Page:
Exploring embodied and located experience: Memory Work as a method for drug research

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Exploring embodied and located experience: Memory Work as a method for drug research.

  1. Qualitative drug research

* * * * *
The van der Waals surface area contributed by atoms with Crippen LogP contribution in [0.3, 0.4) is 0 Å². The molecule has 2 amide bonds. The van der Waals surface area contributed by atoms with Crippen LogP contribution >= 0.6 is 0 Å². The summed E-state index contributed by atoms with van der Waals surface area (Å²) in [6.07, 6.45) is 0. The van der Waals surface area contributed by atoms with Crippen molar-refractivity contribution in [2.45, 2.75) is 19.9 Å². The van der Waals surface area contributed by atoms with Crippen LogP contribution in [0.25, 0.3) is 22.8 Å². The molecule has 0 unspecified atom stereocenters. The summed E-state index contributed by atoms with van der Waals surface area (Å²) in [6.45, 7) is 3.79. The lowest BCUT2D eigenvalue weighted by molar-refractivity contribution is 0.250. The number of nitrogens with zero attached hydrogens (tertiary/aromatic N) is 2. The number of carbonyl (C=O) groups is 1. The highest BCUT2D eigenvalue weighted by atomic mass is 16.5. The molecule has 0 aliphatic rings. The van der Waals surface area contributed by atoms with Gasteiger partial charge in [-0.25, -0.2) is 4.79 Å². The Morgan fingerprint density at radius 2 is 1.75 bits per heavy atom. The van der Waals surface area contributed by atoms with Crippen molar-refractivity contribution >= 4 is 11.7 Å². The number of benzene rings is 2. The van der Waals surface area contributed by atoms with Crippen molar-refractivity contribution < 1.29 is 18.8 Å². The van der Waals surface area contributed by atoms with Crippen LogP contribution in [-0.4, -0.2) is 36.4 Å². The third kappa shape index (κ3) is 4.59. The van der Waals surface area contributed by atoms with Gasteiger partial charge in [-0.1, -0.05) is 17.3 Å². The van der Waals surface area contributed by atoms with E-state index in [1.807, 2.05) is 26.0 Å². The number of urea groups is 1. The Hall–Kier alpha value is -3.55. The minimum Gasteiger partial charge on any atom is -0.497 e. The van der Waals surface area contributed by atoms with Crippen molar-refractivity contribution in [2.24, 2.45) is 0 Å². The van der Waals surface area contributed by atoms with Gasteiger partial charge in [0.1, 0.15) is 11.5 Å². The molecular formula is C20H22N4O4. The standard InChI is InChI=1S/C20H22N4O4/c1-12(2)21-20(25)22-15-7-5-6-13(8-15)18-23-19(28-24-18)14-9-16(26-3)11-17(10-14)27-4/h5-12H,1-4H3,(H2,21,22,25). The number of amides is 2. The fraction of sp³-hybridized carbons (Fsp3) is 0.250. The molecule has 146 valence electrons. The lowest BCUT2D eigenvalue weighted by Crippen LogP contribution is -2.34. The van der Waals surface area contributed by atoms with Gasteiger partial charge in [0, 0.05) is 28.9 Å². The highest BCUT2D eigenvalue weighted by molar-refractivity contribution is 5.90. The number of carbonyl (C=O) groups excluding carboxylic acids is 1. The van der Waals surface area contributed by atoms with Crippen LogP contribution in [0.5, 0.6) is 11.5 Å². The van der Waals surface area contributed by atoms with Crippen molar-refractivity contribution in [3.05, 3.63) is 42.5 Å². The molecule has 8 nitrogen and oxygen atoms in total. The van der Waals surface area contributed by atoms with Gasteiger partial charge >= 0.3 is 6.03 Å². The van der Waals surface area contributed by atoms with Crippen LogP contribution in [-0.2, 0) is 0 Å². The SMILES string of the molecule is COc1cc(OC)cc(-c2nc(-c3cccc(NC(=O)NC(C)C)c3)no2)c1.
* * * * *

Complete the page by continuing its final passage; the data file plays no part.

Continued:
Multiple benefits of qualitative approaches have been recognized by researchers in the field of drug studies (see, e.g., Rhodes & Moore, 2001; Nichter, Quintero, Nichter, Mock & Shakib, 2004; Leneghan, 2011; Duff, 2005). The inductive and iterative nature of qualitative research has been argued to be well suited to exploring and capturing areas of drug use which are outside of dominant discourses or “’commonsense’ interpretations of drug use” (Rhodes & Moore, 2001, p. 291). Furthermore, the focus on exploring detailed, contextualised personal narratives, rather than generalized categories, has been argued to give richer accounts of living with drug use, which give centre stage to the voices of the drug users’ themselves (e.g. Beck & Rosenbaum, 1994; Hinchliff, 2001; Duff, 2008; Hunt & Evans, 2008). Qualitative research has been argued to be better suited to capturing the complexities and ambiguities of drug experiences, as “lived experience is characterised by meaningfulness that often does not lend itself to quantitative measures” (Rosiek, 2003, p.174). As Duff (2005) has argued, building a complex picture of users’ experiences can also aid in recognising and harnessing pre-existing systems of self-regulation and harm reduction. Building on this strong tradition of qualitative methods in drug research, this report will outline the potential uses of one particular method, Memory Work, drawing on data from a recent study carried out with moderate MDMA users.

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